TLDR: 416 is a fun, laid-back class with two major assignments, a midterm, and a final. I had fun and did not have to stress very much.
Weekly workload: 5 hours
Semester: Summer 2023
The course had weekly lectures. Topics included data types, human perception, psychology, integrating data into web pages, interactive visualization, narrative visualization, and declarative visualizations. There were one to two hours of lectures per week. The lectures could easily be watched at 1.5 speed if necessary.
I found the lectures to be a nice change of pace from many other computer science courses. They covered technical concepts but focused on humans and how to design for people. For example, there were a few videos on optical illusions. The optical illusions were used to introduce various quirks of the human eye and how to design visualizations that leveraged those human features.
Every week of the course had an associated quiz. The quizzes were all released ahead of schedule which made time management a breeze. Thankfully, each quiz could be taken as many times as desired, so this was a nice review and an easy class grade.
For the first project, you were required to create a dashboard that synthesized multiple datasets, visualized at least two charts, and supported cross-filtering between the charts. Students could choose to visualize any dataset of their pleasure and the assignment parameters were fairly broad so you could get pretty creative with the implementation.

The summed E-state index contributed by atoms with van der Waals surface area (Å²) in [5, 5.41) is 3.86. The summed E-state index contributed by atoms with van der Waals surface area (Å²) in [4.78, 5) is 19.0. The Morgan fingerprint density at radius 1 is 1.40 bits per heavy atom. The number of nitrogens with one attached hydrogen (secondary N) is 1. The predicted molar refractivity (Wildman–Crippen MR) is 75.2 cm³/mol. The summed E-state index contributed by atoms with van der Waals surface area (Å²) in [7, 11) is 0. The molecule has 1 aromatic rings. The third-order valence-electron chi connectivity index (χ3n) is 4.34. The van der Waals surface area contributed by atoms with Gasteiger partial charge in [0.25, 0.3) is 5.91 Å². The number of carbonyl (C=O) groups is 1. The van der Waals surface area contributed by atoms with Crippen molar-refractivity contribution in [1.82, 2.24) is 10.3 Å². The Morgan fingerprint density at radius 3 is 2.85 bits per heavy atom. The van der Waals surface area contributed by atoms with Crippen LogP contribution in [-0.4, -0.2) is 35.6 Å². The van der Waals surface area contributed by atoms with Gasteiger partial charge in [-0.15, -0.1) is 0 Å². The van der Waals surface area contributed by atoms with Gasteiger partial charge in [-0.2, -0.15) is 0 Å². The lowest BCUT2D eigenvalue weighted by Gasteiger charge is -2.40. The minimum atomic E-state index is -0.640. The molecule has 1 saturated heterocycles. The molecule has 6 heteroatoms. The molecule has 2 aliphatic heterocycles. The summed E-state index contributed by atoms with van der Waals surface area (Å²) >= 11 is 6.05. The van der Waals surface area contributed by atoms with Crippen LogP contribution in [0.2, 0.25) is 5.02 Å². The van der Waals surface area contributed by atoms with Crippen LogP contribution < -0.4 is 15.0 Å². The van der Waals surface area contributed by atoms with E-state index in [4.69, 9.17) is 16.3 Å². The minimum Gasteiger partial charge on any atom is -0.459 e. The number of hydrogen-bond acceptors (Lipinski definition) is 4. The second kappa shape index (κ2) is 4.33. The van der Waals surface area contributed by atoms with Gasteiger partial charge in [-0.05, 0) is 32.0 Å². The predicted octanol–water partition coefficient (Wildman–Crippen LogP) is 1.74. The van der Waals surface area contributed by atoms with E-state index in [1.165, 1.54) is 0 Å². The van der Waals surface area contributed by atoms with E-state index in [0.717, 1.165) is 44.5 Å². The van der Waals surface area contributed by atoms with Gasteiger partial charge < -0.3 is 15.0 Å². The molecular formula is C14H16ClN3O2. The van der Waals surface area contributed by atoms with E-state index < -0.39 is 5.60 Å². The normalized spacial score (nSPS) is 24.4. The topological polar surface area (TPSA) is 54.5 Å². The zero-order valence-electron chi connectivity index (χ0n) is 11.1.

I know Tableau is incredibly common among data scientists and those working in analytical jobs. I work as a software engineer for my day-to-day job. My role does not require Tableau so the visualization dashboard project was my first introduction to the tool. I think this assignment was a good introduction and very approachable. I completed it over the course of two nights.
The second project was more involved. You were required to analyze some dataset, find a story in that data, then build a website using plain JavasScript with multiple pages telling that story, and finally write a report afterward describing everything. It was a lot. I still felt like it was a good project, but it took some serious effort to complete.
The course had one midterm and a final. The exams were non-cumulative and relatively easy for multiple choice. Each exam was about 20 questions, proctored, and you had one hour to complete it.
Each exam was administered through ProctorU. ProctorU has always been a nemesis of mine, and this semester only got worse. We were forced to use a Chromium-based browser called Guardian. Guardian is easily one of the worst pieces of software I've ever used. It frequently crashes, and I hate downloading that type of spyware to my machine. Unfortunately, there was no other way to take the exams.
Exams were quick and easy. I'm to the point in my educational career where I'm tired of studying and taking exams. I appreciate that this course emphasized the projects over the exams.
I think this class could be really useful for anyone interested in pursuing analyst or data science-type roles. This content feels fundamental and very relevant for those roles.
As a software engineer, I didn't find many takeaways that would be useful in my current job. However, I still had a really good time in this class. The assignments were well-constructed, the lectures were novel, and the projects were fairly useful.
If you're interested in a class that focuses on the softer side of computer science, I would highly recommend this course.
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